That claim you’ve seen about Supreme Court judges getting paid £175,000 by the EU is totally made up

Published: 4th Oct 2019

In brief

Claim

Nine out of the 11 judges who made the ruling on the suspension of parliament, receive stipends of £175,000+ from the EU.

Conclusion

This is not the case. Two supreme court judges are ad hoc judges for the European Court of Human Rights, which is separate from the EU. Only one of the two has come to the court, and that has only been twice in the last four years. They get paid around £444 per day for this.

 

The Supreme Court is a member of the network of the Presidents of the Supreme Judicial Courts of the EU.

 

That’s correct.

Claim 1 of 2

We’ve been asked to check a claim on Facebook that nine of the Supreme Court judges (who ruled that proroguing parliament was unlawful) “receive stipends of £175,000+ from the EU”.

“9 out of the 11 justices who made the ruling on Boris Johnson’s suspension being unlawful receive stipends of £175,000+ from the EU.

Furthermore the Supreme Court itself is a member of the network of the Presidents of the Supreme Judicial Courts of the EU.”

The Student Brexit Group, Facebook, 29 September 2019

We’ve seen similar claims on Twitter too.

We’ve seen no evidence that a payment of this type exists. Two of the judges work ad hoc for an institution separate to the EU—the European Court of Human Rights—but they earn nowhere near as much as £175,000 from this. The UK’s Supreme Court is a member of the network the claim mentions.

The judges are not getting £175,000+ pay cheques from the EU

Two of the Supreme Court judges (Lady Arden and Lord Reed) are ad hoc judges of the European Court of Human Rights. The Supreme Court told us Lord Carnwath and Lord Kerr had also been ad hoc judges.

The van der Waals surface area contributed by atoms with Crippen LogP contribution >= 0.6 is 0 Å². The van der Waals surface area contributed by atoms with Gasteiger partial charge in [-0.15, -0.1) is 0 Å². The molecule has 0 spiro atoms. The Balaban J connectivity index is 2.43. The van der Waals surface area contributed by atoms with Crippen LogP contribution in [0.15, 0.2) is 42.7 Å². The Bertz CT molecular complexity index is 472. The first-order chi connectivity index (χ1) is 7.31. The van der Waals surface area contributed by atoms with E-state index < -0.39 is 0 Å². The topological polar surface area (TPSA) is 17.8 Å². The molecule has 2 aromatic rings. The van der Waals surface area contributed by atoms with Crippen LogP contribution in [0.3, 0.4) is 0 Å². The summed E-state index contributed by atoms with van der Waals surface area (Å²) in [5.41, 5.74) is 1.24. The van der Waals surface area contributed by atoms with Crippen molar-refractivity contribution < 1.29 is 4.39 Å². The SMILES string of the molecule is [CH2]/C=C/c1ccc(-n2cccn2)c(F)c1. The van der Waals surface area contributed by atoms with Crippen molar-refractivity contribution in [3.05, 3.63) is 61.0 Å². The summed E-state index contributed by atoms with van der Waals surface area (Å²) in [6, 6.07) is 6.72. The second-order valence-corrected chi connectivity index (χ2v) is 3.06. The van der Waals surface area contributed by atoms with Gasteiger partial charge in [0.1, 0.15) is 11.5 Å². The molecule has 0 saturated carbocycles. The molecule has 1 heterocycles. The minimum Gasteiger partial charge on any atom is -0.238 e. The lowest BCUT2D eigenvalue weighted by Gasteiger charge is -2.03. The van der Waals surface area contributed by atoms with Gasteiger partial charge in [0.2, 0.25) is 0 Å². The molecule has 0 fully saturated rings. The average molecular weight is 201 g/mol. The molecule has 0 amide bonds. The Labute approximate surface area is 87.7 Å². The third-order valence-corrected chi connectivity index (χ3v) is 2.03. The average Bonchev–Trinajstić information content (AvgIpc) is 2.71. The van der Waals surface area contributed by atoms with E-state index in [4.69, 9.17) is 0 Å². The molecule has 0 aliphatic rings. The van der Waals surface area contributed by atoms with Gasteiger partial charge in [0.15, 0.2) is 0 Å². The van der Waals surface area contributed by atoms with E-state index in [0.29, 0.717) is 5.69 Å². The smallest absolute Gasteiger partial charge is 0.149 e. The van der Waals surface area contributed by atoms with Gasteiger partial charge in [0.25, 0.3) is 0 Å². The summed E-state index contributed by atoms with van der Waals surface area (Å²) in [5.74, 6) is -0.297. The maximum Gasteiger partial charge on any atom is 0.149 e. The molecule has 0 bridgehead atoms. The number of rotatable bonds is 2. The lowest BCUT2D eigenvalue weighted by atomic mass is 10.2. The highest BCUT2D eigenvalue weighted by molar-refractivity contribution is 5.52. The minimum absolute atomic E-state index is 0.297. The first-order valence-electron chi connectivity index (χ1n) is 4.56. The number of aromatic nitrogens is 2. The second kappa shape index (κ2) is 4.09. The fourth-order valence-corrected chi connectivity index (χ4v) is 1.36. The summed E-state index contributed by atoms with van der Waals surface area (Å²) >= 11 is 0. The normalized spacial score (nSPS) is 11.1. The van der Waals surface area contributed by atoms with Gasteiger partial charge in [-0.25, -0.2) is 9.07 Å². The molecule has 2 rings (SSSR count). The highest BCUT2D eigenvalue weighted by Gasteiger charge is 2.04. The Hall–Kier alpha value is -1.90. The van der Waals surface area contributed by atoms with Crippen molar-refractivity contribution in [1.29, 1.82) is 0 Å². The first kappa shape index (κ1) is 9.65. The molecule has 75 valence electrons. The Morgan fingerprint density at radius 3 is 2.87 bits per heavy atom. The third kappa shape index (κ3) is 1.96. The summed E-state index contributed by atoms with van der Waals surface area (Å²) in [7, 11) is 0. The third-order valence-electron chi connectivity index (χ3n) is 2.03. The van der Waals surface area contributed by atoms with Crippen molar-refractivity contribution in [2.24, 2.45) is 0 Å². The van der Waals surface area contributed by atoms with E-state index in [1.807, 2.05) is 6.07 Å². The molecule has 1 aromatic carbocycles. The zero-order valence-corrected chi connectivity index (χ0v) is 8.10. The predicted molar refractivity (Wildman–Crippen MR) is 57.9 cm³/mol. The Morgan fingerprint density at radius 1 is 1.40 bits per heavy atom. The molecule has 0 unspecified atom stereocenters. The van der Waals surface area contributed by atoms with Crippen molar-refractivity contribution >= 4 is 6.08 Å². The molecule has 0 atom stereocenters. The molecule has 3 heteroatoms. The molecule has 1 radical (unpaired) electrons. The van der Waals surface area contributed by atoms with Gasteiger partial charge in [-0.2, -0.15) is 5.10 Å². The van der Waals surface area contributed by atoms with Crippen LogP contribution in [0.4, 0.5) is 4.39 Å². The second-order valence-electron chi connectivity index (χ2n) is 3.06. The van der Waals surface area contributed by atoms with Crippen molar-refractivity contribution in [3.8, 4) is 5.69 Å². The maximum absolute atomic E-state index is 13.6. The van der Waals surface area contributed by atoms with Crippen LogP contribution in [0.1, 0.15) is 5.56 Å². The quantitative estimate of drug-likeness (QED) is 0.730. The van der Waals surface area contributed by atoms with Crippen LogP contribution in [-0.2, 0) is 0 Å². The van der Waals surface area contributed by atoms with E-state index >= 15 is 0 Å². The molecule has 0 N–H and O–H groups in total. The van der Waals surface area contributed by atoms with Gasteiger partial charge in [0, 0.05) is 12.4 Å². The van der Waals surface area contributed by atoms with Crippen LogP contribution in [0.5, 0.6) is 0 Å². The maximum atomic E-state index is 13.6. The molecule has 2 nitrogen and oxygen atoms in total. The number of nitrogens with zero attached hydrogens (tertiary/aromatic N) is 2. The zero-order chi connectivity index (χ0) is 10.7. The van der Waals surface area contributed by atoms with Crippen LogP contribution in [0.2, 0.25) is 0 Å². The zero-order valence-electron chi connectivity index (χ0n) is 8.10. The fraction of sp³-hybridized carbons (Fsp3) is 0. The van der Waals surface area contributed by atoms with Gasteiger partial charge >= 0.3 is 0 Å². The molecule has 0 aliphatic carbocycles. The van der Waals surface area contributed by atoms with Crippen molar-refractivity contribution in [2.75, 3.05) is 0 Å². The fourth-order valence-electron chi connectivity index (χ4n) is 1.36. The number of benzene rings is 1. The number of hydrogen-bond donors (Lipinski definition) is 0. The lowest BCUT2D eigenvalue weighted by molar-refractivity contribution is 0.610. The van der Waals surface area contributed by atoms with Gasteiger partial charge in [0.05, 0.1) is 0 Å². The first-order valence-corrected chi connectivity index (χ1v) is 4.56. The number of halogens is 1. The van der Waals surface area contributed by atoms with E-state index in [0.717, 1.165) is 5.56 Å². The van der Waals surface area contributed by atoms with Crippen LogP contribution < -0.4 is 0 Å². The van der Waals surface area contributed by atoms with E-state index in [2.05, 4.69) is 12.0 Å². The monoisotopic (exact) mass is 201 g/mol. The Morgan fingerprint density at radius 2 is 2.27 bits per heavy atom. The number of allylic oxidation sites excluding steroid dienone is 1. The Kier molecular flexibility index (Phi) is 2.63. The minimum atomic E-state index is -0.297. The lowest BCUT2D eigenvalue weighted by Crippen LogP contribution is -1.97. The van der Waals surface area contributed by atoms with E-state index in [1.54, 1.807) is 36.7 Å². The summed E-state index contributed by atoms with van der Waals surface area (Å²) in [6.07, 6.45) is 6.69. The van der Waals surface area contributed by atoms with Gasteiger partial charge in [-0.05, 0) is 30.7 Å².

The European Court of Human Rights told us ad hoc judges get paid €501 (around £444) per day they spend in court, and they are not paid for preparation days. The court added that “one of the two judges… has never actually come to the Court while the other has only been here twice in the last four years.” So it doesn’t seem plausible that this work could have earned them as much as the post claims.

It’s also crucial to point out that, as we’ve written before, the European Court of Human Rights is not part of the EU’s legal system. It is separate from the Court of Justice of the European Union, which is responsible for making sure EU member countries comply with EU laws. The European Court of Human Rights doesn’t have the same members as the EU—for example, it includes Russia.

But where did the claim come from?

Some of the tweets say the claim comes from “the Law Gazette”.

We think that stems from the claim having been made in the comments section underneath an online Law Society Gazette article on the Supreme Court decision that the prorogation of parliament was unlawful. The comment was not made within the article itself.

The Law Society Gazette’s Web Content Editor confirmed to us that such a comment—about the judges receiving a £175,000 stipend from the EU and the supreme court being a member of the network of the Presidents of the Supreme Judicial Courts of the EU—was posted under the article in question, and “has since been removed”.

The Supreme Court, as an institution, is a member of an EU network for member states’ supreme courts

The UK’s Supreme Court is a member of the Network of the Presidents of the Supreme Judicial Courts of the European Union. This network is not a court in itself, but a group of the Supreme Courts of EU member states (and some observer states). They exchange ideas, discuss matters of common interest, and give their opinions to European institutions.

This article is part of our work factchecking potentially false pictures, videos and stories on Facebook. You can read more about this—and find out how to report Facebook content—here. For the purposes of that scheme, we’ve rated this claim as false because the judges don’t earn this money and there’s no basis for the claim.

Correction 7 October 2019

The original article incorrectly stated that Lady Arden had not been on the prorogation case. This has now been corrected.

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